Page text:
Kubernetes has emerged as a leading cloud technology for deploying applications. This powerful platform’s APIs enable you to dynamically provision compute and infrastructure resources, making deployed applications scalable, modular, and fault-tolerant. Of course, this computing power comes at a price, and creating the most optimal provisioning declarations is not always easy.
Despite the above-mentioned Kubernetes benefits, there are challenges in planning and tracking costs associated with running those applications — or to be more precise, the provisioned infrastructure necessary for running them. When more teams in your organization develop and deliver their applications with Kubernetes containers, the landscape quickly becomes crowded and fragmented, resulting in a big bill in your inbox. To keep that bill in check, organizations need some solutions for making visibility and cost control easier.
Let’s back up for a moment and see where we start to get in trouble.
Infrastructure as Code
Surely, Infrastructure as Code (IaC) was not invented by Kubernetes. However, this method of creating reusable provisioning plans plays well with the Kubernetes concept. Now, dedicated infrastructure engineers can create, maintain, and verify infrastructure demands in version-controlled documents that are reliably used by a provisioning service. Placing such manifests in an application development process gave rise to the DevOps paradigm, where infrastructure engineers are no longer fully dedicated, but rather software engineers, too.
With the rise of the DevOps paradigm and the container-orchestration technology Kubernetes, more and more developers are adopting Kubernetes for development as well as deployment. It takes care of a lot of low-level infrastructures and makes it easier to deploy, manage, and scale applications. Here, Kubernetes acts as a provisioning service that can freely create and destroy resources as needed.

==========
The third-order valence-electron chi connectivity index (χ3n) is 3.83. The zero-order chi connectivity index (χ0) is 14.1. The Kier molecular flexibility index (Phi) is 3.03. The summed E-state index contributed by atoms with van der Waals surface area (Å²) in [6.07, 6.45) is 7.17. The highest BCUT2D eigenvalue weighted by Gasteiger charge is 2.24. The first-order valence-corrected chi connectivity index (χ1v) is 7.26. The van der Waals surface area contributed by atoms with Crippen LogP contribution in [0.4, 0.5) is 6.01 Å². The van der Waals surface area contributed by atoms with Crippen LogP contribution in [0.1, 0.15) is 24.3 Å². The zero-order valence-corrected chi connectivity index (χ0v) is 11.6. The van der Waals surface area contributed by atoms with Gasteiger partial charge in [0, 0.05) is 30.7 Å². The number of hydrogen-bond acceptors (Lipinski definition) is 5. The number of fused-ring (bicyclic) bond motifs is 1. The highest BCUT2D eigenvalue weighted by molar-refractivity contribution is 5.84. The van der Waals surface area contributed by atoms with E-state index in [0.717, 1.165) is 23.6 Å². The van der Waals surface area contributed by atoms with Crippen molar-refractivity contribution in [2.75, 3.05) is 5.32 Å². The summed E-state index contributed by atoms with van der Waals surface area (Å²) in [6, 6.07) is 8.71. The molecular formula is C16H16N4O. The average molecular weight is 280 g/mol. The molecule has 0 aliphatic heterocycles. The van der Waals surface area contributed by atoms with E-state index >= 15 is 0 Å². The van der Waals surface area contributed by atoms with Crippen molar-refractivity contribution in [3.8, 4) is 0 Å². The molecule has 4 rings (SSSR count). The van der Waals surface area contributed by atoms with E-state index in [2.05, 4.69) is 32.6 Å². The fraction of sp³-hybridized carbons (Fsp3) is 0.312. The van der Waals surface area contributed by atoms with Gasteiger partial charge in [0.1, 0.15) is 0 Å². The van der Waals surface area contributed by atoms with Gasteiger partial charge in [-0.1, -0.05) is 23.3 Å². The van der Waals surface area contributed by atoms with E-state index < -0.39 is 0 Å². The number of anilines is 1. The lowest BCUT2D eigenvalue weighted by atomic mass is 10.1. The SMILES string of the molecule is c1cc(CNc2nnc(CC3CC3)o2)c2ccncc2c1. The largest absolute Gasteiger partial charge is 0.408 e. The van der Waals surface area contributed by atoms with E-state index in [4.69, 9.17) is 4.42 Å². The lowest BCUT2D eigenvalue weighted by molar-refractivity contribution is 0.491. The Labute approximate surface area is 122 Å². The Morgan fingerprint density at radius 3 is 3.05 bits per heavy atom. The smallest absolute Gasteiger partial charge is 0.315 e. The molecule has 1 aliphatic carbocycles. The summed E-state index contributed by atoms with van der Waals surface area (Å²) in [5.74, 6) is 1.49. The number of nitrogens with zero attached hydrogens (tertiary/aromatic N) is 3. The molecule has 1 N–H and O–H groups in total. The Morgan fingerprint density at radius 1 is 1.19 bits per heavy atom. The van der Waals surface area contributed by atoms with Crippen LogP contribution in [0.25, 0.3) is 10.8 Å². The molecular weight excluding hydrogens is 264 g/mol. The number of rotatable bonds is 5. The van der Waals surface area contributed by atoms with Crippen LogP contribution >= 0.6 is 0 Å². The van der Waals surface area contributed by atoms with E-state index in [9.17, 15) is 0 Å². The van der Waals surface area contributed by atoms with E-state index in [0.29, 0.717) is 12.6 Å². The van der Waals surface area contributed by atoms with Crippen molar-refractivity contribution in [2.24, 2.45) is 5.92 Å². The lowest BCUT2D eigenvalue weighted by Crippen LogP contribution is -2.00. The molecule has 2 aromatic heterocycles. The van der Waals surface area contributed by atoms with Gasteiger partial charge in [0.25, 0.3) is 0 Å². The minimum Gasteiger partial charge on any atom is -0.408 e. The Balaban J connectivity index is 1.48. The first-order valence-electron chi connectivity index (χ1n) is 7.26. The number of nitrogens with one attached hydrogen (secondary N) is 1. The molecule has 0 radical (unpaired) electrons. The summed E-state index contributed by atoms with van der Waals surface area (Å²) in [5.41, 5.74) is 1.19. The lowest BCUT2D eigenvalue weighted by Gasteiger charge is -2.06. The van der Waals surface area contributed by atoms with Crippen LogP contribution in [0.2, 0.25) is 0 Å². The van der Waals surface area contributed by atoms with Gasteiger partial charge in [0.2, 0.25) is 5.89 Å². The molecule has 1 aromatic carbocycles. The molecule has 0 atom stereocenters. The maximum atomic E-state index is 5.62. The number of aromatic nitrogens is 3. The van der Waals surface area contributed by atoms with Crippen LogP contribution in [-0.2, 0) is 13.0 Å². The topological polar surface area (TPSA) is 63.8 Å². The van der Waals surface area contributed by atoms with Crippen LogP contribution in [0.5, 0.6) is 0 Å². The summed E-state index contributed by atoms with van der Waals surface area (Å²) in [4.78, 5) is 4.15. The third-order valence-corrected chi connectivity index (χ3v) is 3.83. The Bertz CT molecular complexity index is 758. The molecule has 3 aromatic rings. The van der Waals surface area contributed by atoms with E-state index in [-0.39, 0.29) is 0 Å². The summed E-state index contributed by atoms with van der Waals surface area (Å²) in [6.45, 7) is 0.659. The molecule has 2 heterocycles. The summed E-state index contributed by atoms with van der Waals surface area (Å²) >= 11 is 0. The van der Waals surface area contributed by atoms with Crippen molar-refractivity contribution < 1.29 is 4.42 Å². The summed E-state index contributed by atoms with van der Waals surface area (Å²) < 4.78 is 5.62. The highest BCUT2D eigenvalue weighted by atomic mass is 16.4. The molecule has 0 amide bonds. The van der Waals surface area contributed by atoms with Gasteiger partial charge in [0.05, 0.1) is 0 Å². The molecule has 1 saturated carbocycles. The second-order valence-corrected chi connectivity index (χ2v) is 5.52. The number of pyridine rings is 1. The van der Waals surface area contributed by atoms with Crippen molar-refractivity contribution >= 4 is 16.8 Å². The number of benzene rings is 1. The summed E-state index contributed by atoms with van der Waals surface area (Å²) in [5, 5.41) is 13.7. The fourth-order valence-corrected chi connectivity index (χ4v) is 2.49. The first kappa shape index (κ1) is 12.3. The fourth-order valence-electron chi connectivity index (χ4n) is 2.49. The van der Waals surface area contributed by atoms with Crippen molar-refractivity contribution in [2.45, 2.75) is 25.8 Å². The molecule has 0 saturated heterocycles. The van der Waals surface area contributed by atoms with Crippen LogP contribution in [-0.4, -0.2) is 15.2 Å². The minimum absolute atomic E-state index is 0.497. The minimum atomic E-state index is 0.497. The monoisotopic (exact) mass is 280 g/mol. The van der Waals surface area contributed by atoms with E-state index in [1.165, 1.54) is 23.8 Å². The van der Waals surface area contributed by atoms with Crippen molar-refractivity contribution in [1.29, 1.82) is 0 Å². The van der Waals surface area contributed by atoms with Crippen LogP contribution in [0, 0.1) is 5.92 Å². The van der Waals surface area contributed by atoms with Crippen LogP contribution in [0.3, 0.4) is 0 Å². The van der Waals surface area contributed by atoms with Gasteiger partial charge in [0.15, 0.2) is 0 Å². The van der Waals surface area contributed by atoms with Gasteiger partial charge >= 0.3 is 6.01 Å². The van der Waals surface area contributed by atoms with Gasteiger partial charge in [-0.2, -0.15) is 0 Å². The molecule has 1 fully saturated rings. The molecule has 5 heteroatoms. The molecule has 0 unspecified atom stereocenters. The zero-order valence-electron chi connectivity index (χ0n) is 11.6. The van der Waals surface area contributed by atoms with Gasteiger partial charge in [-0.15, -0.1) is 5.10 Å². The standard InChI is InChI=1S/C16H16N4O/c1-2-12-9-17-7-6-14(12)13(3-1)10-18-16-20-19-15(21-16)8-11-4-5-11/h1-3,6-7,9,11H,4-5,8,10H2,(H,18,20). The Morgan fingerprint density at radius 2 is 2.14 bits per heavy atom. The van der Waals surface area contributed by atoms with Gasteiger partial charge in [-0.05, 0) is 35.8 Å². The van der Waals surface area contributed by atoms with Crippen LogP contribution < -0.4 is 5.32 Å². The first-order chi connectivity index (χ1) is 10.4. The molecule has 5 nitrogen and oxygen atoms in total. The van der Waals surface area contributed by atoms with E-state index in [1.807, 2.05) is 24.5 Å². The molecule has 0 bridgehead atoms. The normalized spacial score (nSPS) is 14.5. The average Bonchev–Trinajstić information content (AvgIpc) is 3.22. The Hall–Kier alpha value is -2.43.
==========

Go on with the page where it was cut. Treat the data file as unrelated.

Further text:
The need is actually defined by the developer. The developer can just declare the state environment that an application needs to be in and Kubernetes constantly works to maintain that state, freeing developers from manual infrastructure management tasks.
Quite often, however, this state is not ideal. Developers tend to overestimate the required resources (number of instances, memory amount, or CPU power) to avoid not having enough resources during runtime. This eventually leads to paying too much for resources that aren’t being used.
However, even if we use all available technical means to perfectly balance our state with the actual need, we can still pay too much. Sometimes a certain service is responsible for most of the cost, and there are tools available that can identify where we could save money by right-sizing our reservations.
In any case, in the end, we’ve probably put a lot of effort into understanding Kubernetes and aligning our application architecture, development processes, and continuous integration/continuous development (CI/CD) pipelines to take advantage of Kubernetes. So, now the million-dollar question is: How much will a particular cluster cost?
Keeping Track of Costs
Anticipating what it’s going to cost to run those clusters is crucial. If we can align those costs with projects and teams, then we can easily optimize the paths that will bring the most value. Since Kubernetes is mostly used in a dynamic, multi-tenant environment, it’s difficult to see what is driving cloud costs. There are multiple problems teams can run into.
One problem is certainly that spikes in usage increase cost quickly. Although handling such spikes is one of Kubernetes’ strengths, the short timespan and potential invisibility make it hard to know why costs skyrocket.
We already mentioned the other problem: teams tend to overprovision to avoid potential resource shortages. If everyone does that, costs add up until it’s just too much. While development scales really well with Kubernetes, costs do not scale so well – at least in the sense of affordability.
Technically, if multiple teams with multiple applications share a single Kubernetes cluster, we will have a hard time understanding who is using what, and who is actually responsible for which portion of the overall costs. Overall, this just means that we need a good strategy to trace costs back to apps, teams, or business units when we’re running services in a Kubernetes cluster.
Strategies for Understanding Kubernetes Costs
In part 2 of this series, we’ll explore Kubernetes cost allocation, cost monitoring, and what Yotascale can do for you to manage your Kubernetes costs. To get started now with optimizing your Kubernetes infrastructure budget, and learning more about Yotascale, start by requesting your Yotascale demo today.